Public should expect honest answers from Head Start
West Tennessee Head Start has answers but won’t give them up.
We have questions, too. We’ve posed them to Head Start officials at the state and federal levels, and we’ve yet to get answers.
The Head Start program based at McKenzie is a member agency of the nonprofit Northwest Tennessee Economic Development Council. The program purports to serve children of low-income families in 13 West Tennessee counties. The program is funded by a $10.2 million annual grant from the federal Department of Health and Human Services. The money is channeled through the state to NWTEDC and thence to the Head Start program.
And yes, it’s taxpayer money. It’s not private industry, it’s not a private business, it’s not somebody’s exclusive club. It’s a public entity and public money fuels the train. The public has a vested interest in its activities.
Which means the public has a right to ask questions and expect not only to get answers but get honest answers.
But that hasn’t happened yet. Don’t look for it to happen, either. That outfit, from McKenzie to the Atlanta regional office to the Washington office, has circled its wagons.
In this case, the Huns at the gates are armed with nosy questions instead of bows and arrows.
Earlier this year, an impulse to ask questions — call it a “need to know” — was the catalyst for an uproar at Head Start.
Ms. Wofford and two other Head Start employees — James Churchwell and Tiffany Moseley — got uppity and asked a lot of nosy questions of administrator Pamela Castleman. Too, they made calls to the Atlanta office and Washington office about certain questionable activities. Also, Churchwell made phone calls to the nine county mayors who make up the NWTEDC board of directors executive committee. He is alleged to have told “His Honors” some very interesting stuff.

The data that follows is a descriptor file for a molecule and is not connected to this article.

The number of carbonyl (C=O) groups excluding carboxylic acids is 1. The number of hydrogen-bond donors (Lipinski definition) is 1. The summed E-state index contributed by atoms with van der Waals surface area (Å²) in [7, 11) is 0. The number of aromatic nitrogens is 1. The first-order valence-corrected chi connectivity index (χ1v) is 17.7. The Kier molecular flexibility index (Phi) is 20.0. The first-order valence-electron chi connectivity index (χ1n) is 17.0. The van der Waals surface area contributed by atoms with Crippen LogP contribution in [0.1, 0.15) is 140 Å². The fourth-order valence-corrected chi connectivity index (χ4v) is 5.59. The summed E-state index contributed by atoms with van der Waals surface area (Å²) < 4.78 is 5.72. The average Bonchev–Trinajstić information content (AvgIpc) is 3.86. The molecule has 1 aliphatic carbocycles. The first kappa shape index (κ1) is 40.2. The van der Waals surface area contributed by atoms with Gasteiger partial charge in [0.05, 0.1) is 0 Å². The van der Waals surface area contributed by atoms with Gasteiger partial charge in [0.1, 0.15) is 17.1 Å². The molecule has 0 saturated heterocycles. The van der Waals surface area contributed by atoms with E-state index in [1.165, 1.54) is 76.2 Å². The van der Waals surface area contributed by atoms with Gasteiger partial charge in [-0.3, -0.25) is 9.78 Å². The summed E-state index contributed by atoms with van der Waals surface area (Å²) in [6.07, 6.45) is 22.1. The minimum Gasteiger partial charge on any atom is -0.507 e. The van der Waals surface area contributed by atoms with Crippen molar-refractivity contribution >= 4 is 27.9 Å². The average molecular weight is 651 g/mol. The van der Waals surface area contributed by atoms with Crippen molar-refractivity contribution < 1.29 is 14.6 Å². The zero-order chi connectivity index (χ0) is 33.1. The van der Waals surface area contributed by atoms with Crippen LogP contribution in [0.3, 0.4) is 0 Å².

But, alas, each of them paid dearly. They not only lost their jobs and were much villified, Churchwell was found to have colon cancer. The NWTEDC personnel committee voted to officially fire him. Head Start wanted to take away his insurance benefits, but the executive council restored them for a year.
All this, all because the two women and Churchwell had questions.
Looking back, one could conclude they were certainly justified in what they did. On April 13, because the Atlanta regional office threatened to cut off Head Start funds, the NWTEDC board voted to hire Union City accounting firm Alexander, Thompson and Arnold to do an immediate audit. ATA issued its report in mid-May and it was swiftly condemned by Head Start.
On Aug. 13, a federal team from HHS in Washington visited the McKenzie headquarters to have a look-see for themselves. Their report is due any day now. You can believe they’ll protect their own turf. So look for the report to be a modern day fairy tale.
A lawsuit against Head Start pending in U.S. District Court in Jackson has not been set for trial. Another lawsuit waiting in the wings alleges mischief about non-payment of employees’ overtime.
Here are few we’ve asked of Head Start officials:
• Where does Head Start get authority to pay college tuition for welfare mothers? What makes welfare mothers so special? How about all those working non-welfare mothers out earning minimum wage salaries?
• Define the term “parent training” and how Head Start funds were expended on it.
• By what authority does Head Start spend federal dollars for “higher education courses” for employees?
Mrs. Wofford has a few questions, too.
She said last December, a parent training conference was held in New York City and Mrs. Castleman took her secretary, Katie Foster and Katherine Anderson, an administrative assistant in the Human Resources department, on the trip. But she did not take a Head Start parent.
“They said they couldn’t find a parent who wanted to go,” Mrs. Wofford said. “There’s over 1,300 children in the Head Start program, and not one parent wanted a free trip to New York City? I find that hard to believe. They just did not ask any parents.”
She asserts the trip was paid for out of the Head Start parent training fund.
“That trip to New York is just one of the things I could tell you about. It goes a lot deeper. They are not going to answer your questions,” she said.
She said she’s asked for answers from U.S. Sen. Bob Corker and Tennessee Gov. Phil Bredesen, but both efforts were futile.
“They’ve all circled the wagons. We think the only one able to get answers is the State Comptroller’s office.”
Published in The Messenger on 11.09.07